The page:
ST. LOUIS -- The shortest start of Carlos Martinez's season may have also been among the most telling, as it showcased the focus the right-hander so often emphasizes and an ability to rise up to the biggest of moments.Though Martinez did not factor in the decision, the yeoman's work he
ST. LOUIS -- The shortest start of Carlos Martinez's season may have also been among the most telling, as it showcased the focus the right-hander so often emphasizes and an ability to rise up to the biggest of moments.
Though Martinez did not factor in the decision, the yeoman's work he did to minimize potential damage early was critical in helping the Cardinals hang on for an 8-7 victory over the Cubs on Tuesday that kept them within 2 1/2 games of a Wild Card spot.
"I know he was doing a lot of grinding mentally as well as physically to really think his way through every situation and what it was he wanted to accomplish," manager Mike Matheny said. "And he kept us in that game."
Martinez acknowledged the added onus of pitching in such a critical game without batterymate Yadier Molina, who remains in concussion protocol. Though the two met with rookie catcher Carson Kelly earlier in the afternoon to cover the game plan, Martinez also stepped up more assertively in-game.
The mental grind included two bases-loaded jams that Martinez managed to minimize. After walking in a run, he froze rookie Ian Happ with a 100-mph fastball to strand three runners in the third.
The task got even tougher in the fourth.
With the Cardinals' grip on a three-run lead fading, Martinez faced pinch-hitter Thomas La Stella with the bases full and no out. And, after a series of misfires on potential double-play balls over the past five weeks, this one, Martinez handled perfectly.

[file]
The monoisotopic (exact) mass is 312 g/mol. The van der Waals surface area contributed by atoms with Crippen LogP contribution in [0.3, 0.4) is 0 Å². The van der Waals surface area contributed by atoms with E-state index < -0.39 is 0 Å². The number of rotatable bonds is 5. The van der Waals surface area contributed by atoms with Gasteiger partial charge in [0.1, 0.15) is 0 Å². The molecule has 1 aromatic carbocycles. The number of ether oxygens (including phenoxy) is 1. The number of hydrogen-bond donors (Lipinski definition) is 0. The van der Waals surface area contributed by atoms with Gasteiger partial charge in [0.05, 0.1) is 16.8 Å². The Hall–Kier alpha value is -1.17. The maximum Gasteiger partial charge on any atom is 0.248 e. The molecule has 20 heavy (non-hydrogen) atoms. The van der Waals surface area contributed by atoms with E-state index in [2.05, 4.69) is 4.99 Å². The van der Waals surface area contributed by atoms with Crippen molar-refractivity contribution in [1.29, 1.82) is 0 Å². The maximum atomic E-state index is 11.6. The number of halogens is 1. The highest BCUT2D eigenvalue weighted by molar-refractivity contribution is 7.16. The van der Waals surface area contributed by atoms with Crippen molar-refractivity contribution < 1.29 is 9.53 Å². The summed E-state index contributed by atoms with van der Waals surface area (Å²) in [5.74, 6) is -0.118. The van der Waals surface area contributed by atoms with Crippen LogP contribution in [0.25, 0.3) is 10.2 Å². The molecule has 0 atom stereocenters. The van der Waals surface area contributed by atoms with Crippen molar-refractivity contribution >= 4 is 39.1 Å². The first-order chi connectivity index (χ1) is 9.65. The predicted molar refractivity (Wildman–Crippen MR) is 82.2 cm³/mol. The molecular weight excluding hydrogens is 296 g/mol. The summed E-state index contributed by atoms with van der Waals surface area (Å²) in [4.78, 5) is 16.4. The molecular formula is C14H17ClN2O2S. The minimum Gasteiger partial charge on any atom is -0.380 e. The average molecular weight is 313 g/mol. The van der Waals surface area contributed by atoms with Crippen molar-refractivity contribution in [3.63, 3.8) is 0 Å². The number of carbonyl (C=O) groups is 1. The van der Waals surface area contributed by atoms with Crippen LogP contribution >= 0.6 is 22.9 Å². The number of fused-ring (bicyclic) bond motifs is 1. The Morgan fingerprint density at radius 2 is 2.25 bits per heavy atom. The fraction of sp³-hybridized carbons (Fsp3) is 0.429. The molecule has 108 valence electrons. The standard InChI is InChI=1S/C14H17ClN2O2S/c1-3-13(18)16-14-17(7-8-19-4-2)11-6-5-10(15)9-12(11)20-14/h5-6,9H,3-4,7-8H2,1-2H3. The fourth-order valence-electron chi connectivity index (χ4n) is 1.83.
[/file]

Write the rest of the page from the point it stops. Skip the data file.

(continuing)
He set his feet upon fielding La Stella's comebacker to start the double play. But he wouldn't register an out. Kelly was called for catcher's interference after his glove made contact with La Stella's bat, and everyone was ruled safe.
Martinez didn't know what had been called, only that the bases were still full.
"I was so concentrated and focused on that inning and trying to get outs that I really didn't know [what had happened]," Martinez said. "I really tried not to let it get me off the path."
He responded with consecutive strikeouts of Benjamin Zobrist and Kristopher Bryant before getting Anthony Rizzo to ground out to end the threat.
"He beared down when he needed to," Kelly said. "He did a tremendous job."
"Amazing right there in that situation to get out of it with one run," added Matheny. "That's another big point in our game. I thought he held everything together well as far as his demeanor."
That included even a brief lapse in the inning when Martinez started walking off the field, thinking he had registered the third out. There were only two.
"He's got as good of stuff as anybody in the big leagues," teammate Matt Carpenter said. "When he's pitching to his capabilities, he can be as good as he wants to be. It doesn't surprise me when he gets out of stuff like that."
Martinez faced only two more batters before his night ended. It marked the first time in 32 starts this season that he hadn't finished at least five innings. More important to the Cardinals, though, was that upon his exit, they still held a two-run lead.
"I worked really hard," Martinez said. "Unfortunately, my pitch count got up [to 92], but still I was able to maintain the focus and was able to get some outs."
Jenifer Langosch has covered the Cardinals for MLB.com since 2012, and previously covered the Pirates from 2007-11. Follow her on Twitter and Facebook.